words LUCY OHLSEN
For the past few weeks, cowgirls have been trouncing around the electrodes of my mind, sparking a weird little fire of dust-loving ballsiness in my heart. It started with a blazing read through Tom Robbins’ “Even Cowgirls Get the Blues” – a perfect transition from a Eugenian lifestyle and mindset into the back-wrenching, masculinity-embracing world of modern ranch life.
Next came a short rendezvous to my gritty old hometown, Santa Fe. Nothing about the scorching sun, beet red sunsets, and drier than rice cakes air was different, but all of a sudden, I wanted to pull on my boots, get out a lasso, and round up some cattle.
The organic, sweat-powered life of a cowgirl kept calling me upon my return to the mighty wetness of the duck-happy northwest, demanding some sort of leave from all this taxing higher education.
So I scurried over to Lynda Lanker’s cowgirl exhibit at the Jordan Schnitzer. Lanker painted, drew, interviewed, photographed, and egg-tempera-ed 49 Western women who have kept the ranching life more than just a metaphorical allegory for Americans. If you haven’t seen it, the exhibit is still up.
With an embarrassing proliferation of Luke Bryan and the likes on my iPod, my cowgirl blood kept coursing, and somehow I got psyched about something I never thought I’d get psyched about: the Eugene Pro Rodeo.
Boots on, jaws ferociously chomping a big wad of gum, I felt like I entered a different world as soon as my heels hit the manure-punctuated earth. The rodeo grounds teemed with Levi hugged butts, sunburned white skin, and boots from all sorts of different walks of life.
I am hopeless at actually giving an account of the rodeo action, but you only really follow that if you’re directly connected to the circuit life. I can’t imagine how the drive of these cowboys and cowgirls is sustained through the bucking series of heroic successes and blatant and embarrassing failures that haunt any pro rodeo competitor. To enter in any event, they have to fork over a hefty cash entry fee, and the only way they ever make a profit is if they win. And that fate is at least half directed by the moods of temperamental animals.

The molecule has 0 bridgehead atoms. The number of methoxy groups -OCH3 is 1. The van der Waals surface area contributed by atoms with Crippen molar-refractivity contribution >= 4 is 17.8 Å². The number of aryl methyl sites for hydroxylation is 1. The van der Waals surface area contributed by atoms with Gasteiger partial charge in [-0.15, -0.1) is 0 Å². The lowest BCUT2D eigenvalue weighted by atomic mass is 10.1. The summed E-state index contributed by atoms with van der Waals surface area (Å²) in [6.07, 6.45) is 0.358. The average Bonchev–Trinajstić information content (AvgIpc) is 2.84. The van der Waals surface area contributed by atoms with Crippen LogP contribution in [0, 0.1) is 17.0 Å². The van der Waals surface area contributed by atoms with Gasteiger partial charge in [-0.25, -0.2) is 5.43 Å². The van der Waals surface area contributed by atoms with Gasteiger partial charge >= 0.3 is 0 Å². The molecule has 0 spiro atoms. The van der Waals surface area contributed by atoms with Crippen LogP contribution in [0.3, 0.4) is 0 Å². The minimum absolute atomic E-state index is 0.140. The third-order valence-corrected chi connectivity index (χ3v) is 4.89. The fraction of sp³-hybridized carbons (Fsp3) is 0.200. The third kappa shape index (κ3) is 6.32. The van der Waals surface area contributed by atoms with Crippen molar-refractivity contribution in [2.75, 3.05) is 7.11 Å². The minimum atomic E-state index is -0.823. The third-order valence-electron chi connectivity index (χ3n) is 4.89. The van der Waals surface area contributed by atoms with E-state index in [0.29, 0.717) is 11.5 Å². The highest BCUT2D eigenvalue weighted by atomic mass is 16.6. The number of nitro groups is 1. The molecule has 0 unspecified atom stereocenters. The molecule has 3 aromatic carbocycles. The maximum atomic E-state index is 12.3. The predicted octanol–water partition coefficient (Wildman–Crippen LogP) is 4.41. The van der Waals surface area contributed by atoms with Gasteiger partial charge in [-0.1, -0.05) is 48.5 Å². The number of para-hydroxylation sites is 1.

Jody Hale, a cowgirl with a beat up black hat balanced atop a head of gleaming mahogany hair, waits with her horse to compete in the barrel-racing event. Hale admits that you’re pretty much shit outta luck if you don’t win. “Luckily, we won a couple times this year,” she says. “It’s a team effect. If he doesn’t do his job and I don’t do my job, then we have nothing.”
Though Jody’s only partner-in-crime at the rodeo is her horse, she’s also a mom. “Our circuit goes from May to September,” she says,“ so sometimes its really hard to be away. Jody has traveled as far as Texas and Cheyenne to compete, but now says its more important to stay close to home. She says her kids aren’t in to rodeo, but “motorcycles, four-wheelers and all that fun stuff.”
Jody and her horse didn’t win big on Saturday night, but neither did anyone else. The whole event got postponed due to some fault of the dirt in the ring. So there’s always that sort of frustration to cope with as well as the fleeting 8-second chance to prove your talents astride a tickle-strapped animal.
Between bareback riding, bull riding, steer wrestling and other events I found myself half cringing, half cheering for the affected animal, and somehow still staring unabated at the men in chaps, mouth agape at the astoundingly stupid-looking endeavors. On Saturday, one saddle bronc rider was thrown in to the stands, one dislocated his knee, and almost all walked out of the ring with visible limps. On the other hand, the ones who put on the more impressive shows walked with a lot of swagger in their pained steps, so perhaps, to some, it’s worth it.
I prefer my cowgirl life centered mostly around wearing boots and petting cows, since I don’t really see myself getting a big ranch to tend any time in the future. The rodeo tamed my Wild West heart’s pangs, because it revealed that in this life, in this era, being a cowgirl seems to usually mean perfecting the ability to ride with a flag sporting the Levi’s logo across some manufactured dirt. Rodeo requires talented individuals, yes, and not all rodeo competitors are in it just for competition. But, it’s hard to take events that are teensy replicas of actions that originated in order to secure a family’s dinner. Why on earth would you intentionally get an animal to buck, and then try to ride it as it laughs itself silly (the horses buck because of “tickle straps” that go around their middles)?
I’m obviously not an aspiring rodeo queen any longer, but I’m still enamored with thoughts of sitting on a hay bale and herding cattle from atop an amber-maned beauty. The rodeo was entertaining, and the characters I met had stories that earned the culture that perpetuates it my respect. But that off-growth of real country living wasn’t quite enough to quench my parched, twanging, open-skies longing spirit.